This article briefly reviews some of the proposals to reform the vote of confidence, that is, how confidence is expressed and its implications, in both the Canadian and British parliaments. It concludes with a specific recommendation on how the legitimacy of the vote of confidence can be enhanced in the Parliament of Canada.

The Nature of the Vote of Confidence and the Need for Reform

The confidence convention stems from the prerogative power of the Crown to appoint ministers but with the corollary that to do so, governments must rely on parliamentary support. It originated from eighteenth century attempts by the British House of Commons to challenge the Crown’s right to be solely responsible for naming and removing ministers. By the nineteenth century a convention had been established that the Crown’s right to appoint ministers was limited by the necessity the government maintain the House’s confidence.4

Two points must be made regarding its nature. First, since the vote of confidence defines government-House of Commons relations, its importance as a check and accountability mechanism cannot be over-stressed. As Rodney Brazier points out, it bestows legitimacy for government actions since in theory “it obliges every government to defend itself, explain its policies, and justify its actions, to its own backbenchers, to the opposition parties, and through them to the country.”5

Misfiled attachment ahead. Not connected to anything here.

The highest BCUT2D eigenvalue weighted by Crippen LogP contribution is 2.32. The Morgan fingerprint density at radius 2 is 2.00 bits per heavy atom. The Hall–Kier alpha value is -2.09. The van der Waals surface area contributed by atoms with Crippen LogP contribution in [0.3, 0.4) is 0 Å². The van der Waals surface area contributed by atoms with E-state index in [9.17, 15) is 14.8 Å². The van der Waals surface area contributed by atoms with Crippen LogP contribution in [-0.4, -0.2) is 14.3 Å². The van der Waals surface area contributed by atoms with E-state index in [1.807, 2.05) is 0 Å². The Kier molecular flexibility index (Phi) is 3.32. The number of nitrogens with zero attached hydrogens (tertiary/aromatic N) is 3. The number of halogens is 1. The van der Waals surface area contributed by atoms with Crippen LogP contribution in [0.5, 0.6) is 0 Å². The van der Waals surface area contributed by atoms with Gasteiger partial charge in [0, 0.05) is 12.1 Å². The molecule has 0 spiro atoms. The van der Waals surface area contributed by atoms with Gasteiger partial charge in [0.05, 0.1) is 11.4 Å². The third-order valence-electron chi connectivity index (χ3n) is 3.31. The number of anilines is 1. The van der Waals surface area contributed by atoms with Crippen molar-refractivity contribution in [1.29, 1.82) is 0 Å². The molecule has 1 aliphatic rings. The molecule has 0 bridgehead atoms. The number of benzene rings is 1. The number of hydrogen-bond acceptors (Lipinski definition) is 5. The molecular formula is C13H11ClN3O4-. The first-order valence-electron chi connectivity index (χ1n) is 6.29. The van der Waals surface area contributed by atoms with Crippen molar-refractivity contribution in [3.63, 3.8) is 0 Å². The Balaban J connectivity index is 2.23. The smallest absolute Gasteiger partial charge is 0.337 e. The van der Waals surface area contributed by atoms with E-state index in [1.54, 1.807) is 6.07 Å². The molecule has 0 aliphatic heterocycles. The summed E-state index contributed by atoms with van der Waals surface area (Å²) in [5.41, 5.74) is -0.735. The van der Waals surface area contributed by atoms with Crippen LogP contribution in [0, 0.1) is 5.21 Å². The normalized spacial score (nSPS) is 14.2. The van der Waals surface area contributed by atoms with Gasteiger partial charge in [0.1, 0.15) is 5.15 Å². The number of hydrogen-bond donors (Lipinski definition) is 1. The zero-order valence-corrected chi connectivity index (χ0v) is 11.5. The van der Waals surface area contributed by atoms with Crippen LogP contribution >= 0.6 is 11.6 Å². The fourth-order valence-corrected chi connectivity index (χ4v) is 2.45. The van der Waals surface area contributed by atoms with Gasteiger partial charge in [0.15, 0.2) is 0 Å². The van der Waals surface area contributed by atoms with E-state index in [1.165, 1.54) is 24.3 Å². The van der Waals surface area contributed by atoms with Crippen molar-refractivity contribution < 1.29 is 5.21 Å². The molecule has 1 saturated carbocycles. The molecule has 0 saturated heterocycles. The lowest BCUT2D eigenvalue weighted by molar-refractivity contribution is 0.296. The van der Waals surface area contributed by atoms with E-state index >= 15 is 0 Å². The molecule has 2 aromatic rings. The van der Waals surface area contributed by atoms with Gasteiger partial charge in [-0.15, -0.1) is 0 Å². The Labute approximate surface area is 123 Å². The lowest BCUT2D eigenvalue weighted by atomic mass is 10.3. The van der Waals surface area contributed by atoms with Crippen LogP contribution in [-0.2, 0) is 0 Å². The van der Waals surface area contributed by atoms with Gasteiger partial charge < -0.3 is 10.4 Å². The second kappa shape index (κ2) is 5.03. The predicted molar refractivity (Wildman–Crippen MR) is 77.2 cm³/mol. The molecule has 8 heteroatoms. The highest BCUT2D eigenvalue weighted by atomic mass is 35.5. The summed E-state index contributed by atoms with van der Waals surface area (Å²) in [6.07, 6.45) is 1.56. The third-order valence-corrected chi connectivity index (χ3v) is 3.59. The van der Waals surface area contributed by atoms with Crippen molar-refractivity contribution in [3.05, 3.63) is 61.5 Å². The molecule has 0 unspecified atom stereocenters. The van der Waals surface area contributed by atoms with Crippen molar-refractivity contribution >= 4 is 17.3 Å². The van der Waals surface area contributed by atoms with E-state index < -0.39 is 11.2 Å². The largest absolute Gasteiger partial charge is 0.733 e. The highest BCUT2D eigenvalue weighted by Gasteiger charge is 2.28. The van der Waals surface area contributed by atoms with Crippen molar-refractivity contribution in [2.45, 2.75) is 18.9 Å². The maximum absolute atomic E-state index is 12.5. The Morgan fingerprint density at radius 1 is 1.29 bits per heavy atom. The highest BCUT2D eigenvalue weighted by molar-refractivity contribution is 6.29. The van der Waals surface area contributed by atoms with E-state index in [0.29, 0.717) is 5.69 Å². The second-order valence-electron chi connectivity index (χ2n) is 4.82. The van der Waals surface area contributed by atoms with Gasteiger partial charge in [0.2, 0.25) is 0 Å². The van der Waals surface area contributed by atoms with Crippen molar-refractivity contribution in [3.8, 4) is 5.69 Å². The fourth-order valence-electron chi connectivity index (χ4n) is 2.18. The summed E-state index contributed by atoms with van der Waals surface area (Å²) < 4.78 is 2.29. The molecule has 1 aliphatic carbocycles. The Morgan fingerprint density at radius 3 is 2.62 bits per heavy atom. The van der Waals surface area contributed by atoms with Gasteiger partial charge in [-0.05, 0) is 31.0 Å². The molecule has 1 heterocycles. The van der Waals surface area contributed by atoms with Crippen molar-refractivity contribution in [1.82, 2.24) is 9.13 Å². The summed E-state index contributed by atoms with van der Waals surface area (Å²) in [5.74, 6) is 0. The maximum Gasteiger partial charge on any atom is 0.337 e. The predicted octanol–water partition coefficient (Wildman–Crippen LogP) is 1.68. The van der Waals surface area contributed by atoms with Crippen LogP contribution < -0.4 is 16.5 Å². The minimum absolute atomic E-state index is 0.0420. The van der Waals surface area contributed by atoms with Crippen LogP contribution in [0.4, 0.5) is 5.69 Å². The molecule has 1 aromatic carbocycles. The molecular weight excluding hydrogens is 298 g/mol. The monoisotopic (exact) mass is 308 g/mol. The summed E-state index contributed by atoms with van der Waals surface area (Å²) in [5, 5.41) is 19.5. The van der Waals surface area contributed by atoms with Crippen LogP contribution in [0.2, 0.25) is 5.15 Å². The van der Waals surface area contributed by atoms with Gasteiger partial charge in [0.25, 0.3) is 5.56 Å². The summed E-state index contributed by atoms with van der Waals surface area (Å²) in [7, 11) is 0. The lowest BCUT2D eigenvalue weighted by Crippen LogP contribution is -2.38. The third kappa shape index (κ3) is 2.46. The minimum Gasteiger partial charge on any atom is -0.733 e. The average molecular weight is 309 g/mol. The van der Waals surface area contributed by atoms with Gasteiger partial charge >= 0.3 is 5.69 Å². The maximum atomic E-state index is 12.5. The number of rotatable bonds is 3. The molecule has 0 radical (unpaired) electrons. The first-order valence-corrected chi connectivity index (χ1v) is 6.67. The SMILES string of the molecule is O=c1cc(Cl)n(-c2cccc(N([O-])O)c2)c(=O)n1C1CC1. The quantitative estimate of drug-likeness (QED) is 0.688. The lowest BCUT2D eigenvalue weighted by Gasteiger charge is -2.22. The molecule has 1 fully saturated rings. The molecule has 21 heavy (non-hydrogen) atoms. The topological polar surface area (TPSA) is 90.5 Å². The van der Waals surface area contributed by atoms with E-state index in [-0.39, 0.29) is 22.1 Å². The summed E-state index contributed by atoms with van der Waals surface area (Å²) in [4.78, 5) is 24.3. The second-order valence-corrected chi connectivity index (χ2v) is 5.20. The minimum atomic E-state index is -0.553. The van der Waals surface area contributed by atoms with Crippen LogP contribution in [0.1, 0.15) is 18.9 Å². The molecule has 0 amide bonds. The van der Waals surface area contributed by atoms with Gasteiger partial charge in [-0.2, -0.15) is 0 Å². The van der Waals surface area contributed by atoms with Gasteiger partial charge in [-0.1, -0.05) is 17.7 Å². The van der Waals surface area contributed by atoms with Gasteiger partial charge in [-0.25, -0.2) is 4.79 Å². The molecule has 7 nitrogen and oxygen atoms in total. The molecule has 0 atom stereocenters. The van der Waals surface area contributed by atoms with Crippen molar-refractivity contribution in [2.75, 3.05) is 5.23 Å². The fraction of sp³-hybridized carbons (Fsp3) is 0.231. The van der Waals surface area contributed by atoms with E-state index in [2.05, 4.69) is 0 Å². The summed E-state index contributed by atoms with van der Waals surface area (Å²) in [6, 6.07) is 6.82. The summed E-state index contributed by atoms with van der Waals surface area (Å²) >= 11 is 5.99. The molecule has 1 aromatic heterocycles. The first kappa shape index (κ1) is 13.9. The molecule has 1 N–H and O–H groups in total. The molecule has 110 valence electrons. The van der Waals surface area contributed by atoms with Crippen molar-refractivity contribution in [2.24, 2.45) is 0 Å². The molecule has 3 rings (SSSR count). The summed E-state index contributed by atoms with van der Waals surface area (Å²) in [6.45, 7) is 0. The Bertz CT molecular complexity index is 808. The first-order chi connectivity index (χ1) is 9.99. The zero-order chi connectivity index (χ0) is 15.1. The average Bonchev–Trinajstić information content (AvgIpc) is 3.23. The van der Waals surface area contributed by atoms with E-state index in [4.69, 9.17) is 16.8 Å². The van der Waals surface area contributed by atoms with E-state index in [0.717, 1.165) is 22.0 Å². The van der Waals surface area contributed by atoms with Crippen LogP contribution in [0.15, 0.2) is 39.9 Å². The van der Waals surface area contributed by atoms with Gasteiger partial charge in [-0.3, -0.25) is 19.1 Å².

Some, however, see this relationship as ambiguous, calling the effectiveness of the confidence vote into question. Nevil Johnson writes:

It is the job of parliament to challenge the government, to control it, and call its members to account. But the rise of disciplined political parties, after claiming a mandate to act by virtue of an electoral majority, has introduced a profound ambiguity into the relationship between parliament and the government. Is the House of Commons there to confer authority on the executive and to exercise a critical and controlling function in relationship to its members, or is its main function now to facilitate majority rule and the fulfillment of promises made by parties in an election? 6